Who they were: Washington landslide deaths

The Snohomish County Medical Examiner's Office identified all 42 bodies recovered from the site of the March 22 landslide near Oso, Wash. In connection to the landslide, the county listed one person as still missing. The active search in the debris was suspended on April 28.

Christina Jefferds, 45

Christina A. Jefferds, 45, was caring for her baby granddaughter when the slide stuck. Rescuers, on separate days, eventually found their bodies in spots 10 feet apart.

Natasha Huestis, Jefferds’ daughter and Sanoah Huestis’ mother, described her mother for The Times: “My mom was super-sweet, and so incredibly kind and gentle-hearted. She just wanted love; she wanted happiness. She had an adventurous side, and some things she tried before she passed away were skydiving, indoor skydiving and flying trapeze.”

Jefferds worked as the office manager at Northwest Smile Design, a dental office in Marysville, Wash.

Kelly Peterson, the dentist who worked with her, said Jefferds was the first person she hired after graduating from dental school nearly 22 years ago. She remembered Jefferds for her humble, generous and honest personality.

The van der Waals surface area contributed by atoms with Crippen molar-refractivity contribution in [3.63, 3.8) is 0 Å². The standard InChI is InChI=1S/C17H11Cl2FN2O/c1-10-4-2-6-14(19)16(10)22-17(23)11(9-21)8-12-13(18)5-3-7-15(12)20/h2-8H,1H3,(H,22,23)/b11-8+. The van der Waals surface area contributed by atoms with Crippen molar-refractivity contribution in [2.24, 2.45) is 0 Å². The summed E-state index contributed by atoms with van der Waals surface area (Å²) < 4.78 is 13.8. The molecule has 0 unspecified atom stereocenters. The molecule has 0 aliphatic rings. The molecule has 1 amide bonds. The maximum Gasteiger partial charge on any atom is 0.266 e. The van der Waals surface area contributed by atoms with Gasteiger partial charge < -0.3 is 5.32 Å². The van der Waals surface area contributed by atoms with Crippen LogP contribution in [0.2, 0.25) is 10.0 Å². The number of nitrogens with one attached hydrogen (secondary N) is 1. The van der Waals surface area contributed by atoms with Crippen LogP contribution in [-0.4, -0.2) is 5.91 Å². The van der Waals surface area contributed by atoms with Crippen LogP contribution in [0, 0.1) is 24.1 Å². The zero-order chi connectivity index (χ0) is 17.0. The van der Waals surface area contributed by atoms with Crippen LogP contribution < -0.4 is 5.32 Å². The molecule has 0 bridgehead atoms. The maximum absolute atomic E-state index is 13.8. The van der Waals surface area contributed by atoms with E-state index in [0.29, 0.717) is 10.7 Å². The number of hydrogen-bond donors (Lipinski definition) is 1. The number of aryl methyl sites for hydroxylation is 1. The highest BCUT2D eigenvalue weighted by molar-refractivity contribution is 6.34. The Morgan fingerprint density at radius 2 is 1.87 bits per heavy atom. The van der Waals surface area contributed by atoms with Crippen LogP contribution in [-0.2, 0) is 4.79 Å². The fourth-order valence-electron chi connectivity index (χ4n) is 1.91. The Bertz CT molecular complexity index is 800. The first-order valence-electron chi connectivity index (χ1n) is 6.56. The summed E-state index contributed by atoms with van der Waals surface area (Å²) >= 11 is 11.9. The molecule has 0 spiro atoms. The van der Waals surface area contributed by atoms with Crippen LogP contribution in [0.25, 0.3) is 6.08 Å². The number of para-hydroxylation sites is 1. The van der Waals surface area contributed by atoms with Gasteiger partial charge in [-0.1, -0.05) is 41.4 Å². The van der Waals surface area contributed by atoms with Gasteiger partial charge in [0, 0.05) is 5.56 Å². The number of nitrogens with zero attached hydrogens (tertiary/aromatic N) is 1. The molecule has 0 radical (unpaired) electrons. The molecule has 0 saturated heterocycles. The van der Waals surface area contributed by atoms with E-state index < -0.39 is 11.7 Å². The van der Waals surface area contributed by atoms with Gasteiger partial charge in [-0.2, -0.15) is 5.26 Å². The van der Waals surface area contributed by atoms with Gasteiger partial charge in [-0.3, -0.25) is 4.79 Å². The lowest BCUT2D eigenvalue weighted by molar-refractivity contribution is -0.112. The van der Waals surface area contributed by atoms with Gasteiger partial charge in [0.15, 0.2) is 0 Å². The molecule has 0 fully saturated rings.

“In a time when promises are so easily set aside, her desire to be strictly honest in her dealings with her fellow man was obvious and refreshing,” Peterson wrote in a statement. “I always knew that my teammates, my clients, and I could trust Chris.”

Jefferds died of accidental blunt-force impact, the medical examiner’s office said.

Sanoah Huestis, 4 months

Rescuers found the remains of Sanoah’s grandmother — and Natasha Huestis’ mother — Christina Jefferds about 10 feet away from the infant’s remains.

They were together until the end, and for that, Huestis is grateful.

“It’s an absolute relief,” Huestis, 26, told the Los Angeles Times in a phone interview after she got news that her daughter’s body had been found. “Now we can move on to the next part.”